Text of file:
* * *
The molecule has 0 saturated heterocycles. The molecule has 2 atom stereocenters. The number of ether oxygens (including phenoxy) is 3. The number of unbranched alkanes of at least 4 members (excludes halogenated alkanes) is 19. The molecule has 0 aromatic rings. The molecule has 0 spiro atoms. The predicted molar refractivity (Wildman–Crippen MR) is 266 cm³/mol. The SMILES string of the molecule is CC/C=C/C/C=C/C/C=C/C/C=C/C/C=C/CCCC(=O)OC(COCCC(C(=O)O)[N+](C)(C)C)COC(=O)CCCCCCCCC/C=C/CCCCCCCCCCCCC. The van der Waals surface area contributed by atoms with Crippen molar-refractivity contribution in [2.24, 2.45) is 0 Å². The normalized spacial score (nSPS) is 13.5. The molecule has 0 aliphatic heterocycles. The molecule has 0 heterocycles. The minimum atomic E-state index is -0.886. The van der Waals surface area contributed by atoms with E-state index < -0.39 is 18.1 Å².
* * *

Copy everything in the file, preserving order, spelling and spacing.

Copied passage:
The molecule has 0 saturated heterocycles. The molecule has 2 atom stereocenters. The number of ether oxygens (including phenoxy) is 3. The number of unbranched alkanes of at least 4 members (excludes halogenated alkanes) is 19. The molecule has 0 aromatic rings. The molecule has 0 spiro atoms. The predicted molar refractivity (Wildman–Crippen MR) is 266 cm³/mol. The SMILES string of the molecule is CC/C=C/C/C=C/C/C=C/C/C=C/C/C=C/CCCC(=O)OC(COCCC(C(=O)O)[N+](C)(C)C)COC(=O)CCCCCCCCC/C=C/CCCCCCCCCCCCC. The van der Waals surface area contributed by atoms with Crippen molar-refractivity contribution in [2.24, 2.45) is 0 Å². The normalized spacial score (nSPS) is 13.5. The molecule has 0 aliphatic heterocycles. The molecule has 0 heterocycles. The minimum atomic E-state index is -0.886. The van der Waals surface area contributed by atoms with E-state index < -0.39 is 18.1 Å².